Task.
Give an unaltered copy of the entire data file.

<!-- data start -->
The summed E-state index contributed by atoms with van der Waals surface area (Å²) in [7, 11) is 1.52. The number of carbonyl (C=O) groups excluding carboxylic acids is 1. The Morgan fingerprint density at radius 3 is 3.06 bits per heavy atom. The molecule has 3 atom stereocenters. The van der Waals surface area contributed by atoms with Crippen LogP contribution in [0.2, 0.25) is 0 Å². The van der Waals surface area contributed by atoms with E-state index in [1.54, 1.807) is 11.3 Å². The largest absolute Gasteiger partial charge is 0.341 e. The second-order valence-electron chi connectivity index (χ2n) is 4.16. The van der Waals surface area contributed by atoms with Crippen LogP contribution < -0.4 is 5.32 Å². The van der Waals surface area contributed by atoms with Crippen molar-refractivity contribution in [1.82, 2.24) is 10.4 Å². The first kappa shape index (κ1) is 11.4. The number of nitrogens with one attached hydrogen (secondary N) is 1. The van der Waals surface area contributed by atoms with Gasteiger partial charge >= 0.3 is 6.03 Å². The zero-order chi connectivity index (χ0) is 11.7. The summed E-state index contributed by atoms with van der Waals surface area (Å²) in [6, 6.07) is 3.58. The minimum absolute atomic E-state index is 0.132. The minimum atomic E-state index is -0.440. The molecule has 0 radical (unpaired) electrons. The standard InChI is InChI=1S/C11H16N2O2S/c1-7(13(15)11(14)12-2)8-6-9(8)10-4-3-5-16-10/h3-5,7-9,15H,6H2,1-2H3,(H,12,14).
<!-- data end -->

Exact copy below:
The summed E-state index contributed by atoms with van der Waals surface area (Å²) in [7, 11) is 1.52. The number of carbonyl (C=O) groups excluding carboxylic acids is 1. The Morgan fingerprint density at radius 3 is 3.06 bits per heavy atom. The molecule has 3 atom stereocenters. The van der Waals surface area contributed by atoms with Crippen LogP contribution in [0.2, 0.25) is 0 Å². The van der Waals surface area contributed by atoms with E-state index in [1.54, 1.807) is 11.3 Å². The largest absolute Gasteiger partial charge is 0.341 e. The second-order valence-electron chi connectivity index (χ2n) is 4.16. The van der Waals surface area contributed by atoms with Crippen LogP contribution < -0.4 is 5.32 Å². The van der Waals surface area contributed by atoms with Crippen molar-refractivity contribution in [1.82, 2.24) is 10.4 Å². The first kappa shape index (κ1) is 11.4. The number of nitrogens with one attached hydrogen (secondary N) is 1. The van der Waals surface area contributed by atoms with Gasteiger partial charge >= 0.3 is 6.03 Å². The zero-order chi connectivity index (χ0) is 11.7. The summed E-state index contributed by atoms with van der Waals surface area (Å²) in [6, 6.07) is 3.58. The minimum absolute atomic E-state index is 0.132. The minimum atomic E-state index is -0.440. The molecule has 0 radical (unpaired) electrons. The standard InChI is InChI=1S/C11H16N2O2S/c1-7(13(15)11(14)12-2)8-6-9(8)10-4-3-5-16-10/h3-5,7-9,15H,6H2,1-2H3,(H,12,14).